Inua Advocacy Calls on Malawian Government to Address Refugee Concerns


Inua Advocacy, a prominent organization championing refugee rights in Malawi, has issued a fervent appeal to the Government of Malawi, urging swift attention to the grievances raised by refugees and asylum seekers. The organization is specifically recommending a comprehensive inquiry into allegations of business confiscation during the relocation process to the Dzaleka Refugee Camp in the Dowa district.

Advocating for a compassionate approach, Inua Advocacy is calling for proactive measures to compensate individuals for their losses, emphasizing the need for robust support for the affected population at Dzaleka Camp.
Expressing profound concern, the organization highlights that the current monthly allowance of 5 US Dollars (equivalent to K8,500) is grossly inadequate to sustain an individual throughout the month. This amounts to a mere K283 per day, covering essential needs like breakfast, lunch, and dinner, excluding other crucial expenses such as education.

Matchona Phiri, Inua Advocacy’s Advocacy and Liaison Officer, underscores the organization’s proactive engagement with relevant government authorities, civil society organizations (CSOs), and international bodies. The objective is to advocate for the rights and well-being of refugees through various means, including the release of documentaries that shed light on the challenges they face.

Phiri emphasizes the importance of fostering constructive dialogue between displaced individuals and government officials, seeking practical solutions. Inua Advocacy encourages collaboration among all stakeholders, including CSOs, to identify sustainable solutions that prioritize the rights and dignity of refugees while considering the broader social and economic implications of relocations.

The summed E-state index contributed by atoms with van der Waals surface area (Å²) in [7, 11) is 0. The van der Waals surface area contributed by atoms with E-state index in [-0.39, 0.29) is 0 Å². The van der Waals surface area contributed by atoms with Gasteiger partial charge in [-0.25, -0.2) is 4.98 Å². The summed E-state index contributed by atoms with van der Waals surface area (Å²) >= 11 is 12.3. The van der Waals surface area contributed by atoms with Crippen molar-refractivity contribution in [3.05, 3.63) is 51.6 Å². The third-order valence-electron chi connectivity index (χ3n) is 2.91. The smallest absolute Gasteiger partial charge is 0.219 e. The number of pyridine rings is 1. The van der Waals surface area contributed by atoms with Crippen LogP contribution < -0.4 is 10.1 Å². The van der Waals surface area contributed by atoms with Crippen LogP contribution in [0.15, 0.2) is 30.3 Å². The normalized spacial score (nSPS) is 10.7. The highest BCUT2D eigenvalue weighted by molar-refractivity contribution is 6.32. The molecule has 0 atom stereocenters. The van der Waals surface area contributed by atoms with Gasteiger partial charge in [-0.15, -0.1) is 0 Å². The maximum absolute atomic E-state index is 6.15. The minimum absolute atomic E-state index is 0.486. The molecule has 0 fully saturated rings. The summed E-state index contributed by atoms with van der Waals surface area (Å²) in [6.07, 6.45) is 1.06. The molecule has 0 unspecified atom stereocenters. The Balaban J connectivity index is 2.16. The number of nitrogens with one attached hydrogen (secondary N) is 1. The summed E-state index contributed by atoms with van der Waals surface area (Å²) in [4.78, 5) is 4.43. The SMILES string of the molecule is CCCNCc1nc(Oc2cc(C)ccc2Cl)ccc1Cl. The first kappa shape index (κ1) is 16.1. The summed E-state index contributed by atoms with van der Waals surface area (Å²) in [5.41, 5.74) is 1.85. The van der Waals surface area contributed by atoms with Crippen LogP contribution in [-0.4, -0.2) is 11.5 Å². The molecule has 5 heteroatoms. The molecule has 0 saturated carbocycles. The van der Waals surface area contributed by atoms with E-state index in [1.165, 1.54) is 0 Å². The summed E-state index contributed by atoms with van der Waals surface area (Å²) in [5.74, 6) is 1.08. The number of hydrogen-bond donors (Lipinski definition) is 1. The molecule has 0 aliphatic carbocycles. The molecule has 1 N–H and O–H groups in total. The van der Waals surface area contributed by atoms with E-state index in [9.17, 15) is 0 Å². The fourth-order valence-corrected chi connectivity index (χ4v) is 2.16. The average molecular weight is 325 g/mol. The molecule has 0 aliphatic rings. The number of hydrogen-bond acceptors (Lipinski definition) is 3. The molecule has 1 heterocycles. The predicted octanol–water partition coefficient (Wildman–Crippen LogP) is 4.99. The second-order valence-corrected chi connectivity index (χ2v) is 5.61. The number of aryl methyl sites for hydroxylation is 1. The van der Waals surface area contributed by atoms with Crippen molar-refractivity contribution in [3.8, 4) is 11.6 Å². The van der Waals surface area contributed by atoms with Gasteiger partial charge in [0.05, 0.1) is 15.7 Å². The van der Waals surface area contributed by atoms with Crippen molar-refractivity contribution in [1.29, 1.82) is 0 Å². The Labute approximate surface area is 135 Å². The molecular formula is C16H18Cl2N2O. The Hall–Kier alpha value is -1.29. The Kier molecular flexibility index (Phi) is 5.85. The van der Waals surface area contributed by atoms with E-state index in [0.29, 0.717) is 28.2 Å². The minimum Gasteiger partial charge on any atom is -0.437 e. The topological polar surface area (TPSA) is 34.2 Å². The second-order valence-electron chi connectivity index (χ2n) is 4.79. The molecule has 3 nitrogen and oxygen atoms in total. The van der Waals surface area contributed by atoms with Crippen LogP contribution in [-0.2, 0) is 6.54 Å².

Through their documentary, Inua Advocacy seeks to underscore the authentic grievances expressed by individuals who believe they have incurred losses in their businesses due to the relocation process. Phiri notes that hundreds of native Malawians have been adversely affected by the new policy direction, particularly in locations like Mgona in Lilongwe.

Phiri clarifies that refugees and asylum seekers engaged in business not to contravene the law but to sustain their livelihoods. Inua Advocacy aims to initiate a constructive dialogue for a harmonious resolution, encouraging collaborative efforts to address concerns from both the refugee and asylum seeker community and the native populace.
Phiri raises concerns about the encampment policy’s impact on the host community, including heightened demand for wood and charcoal leading to environmental degradation.

The absence of employment opportunities and alternative economic activities has resulted in an increase in lawbreaking incidents in and around the camp, as reported by the Dowa Police Station.

Additionally, Phiri highlights the strain placed on the host community regarding education and medical services due to inadequate facilities in the camp. He expresses apprehension about the exorbitant fees imposed on businesses and students. Demanding exorbitant fees to operate businesses or an exit to study outside the camp pegged at 7000 US Dollars (K12 million) and K100,000 per student per year respectively is obscene. Describing this as a man-made obstacle to compliance.

Especially when you consider the economic status of most refugees.
In conclusion, Phiri extends sincere appreciation to the media for its role in fostering mutual understanding and prays for pivotal support in achieving positive outcomes for all parties involved. This, he believes, will benefit refugees, asylum seekers, the host community at Dzaleka Camp, and the whole country.

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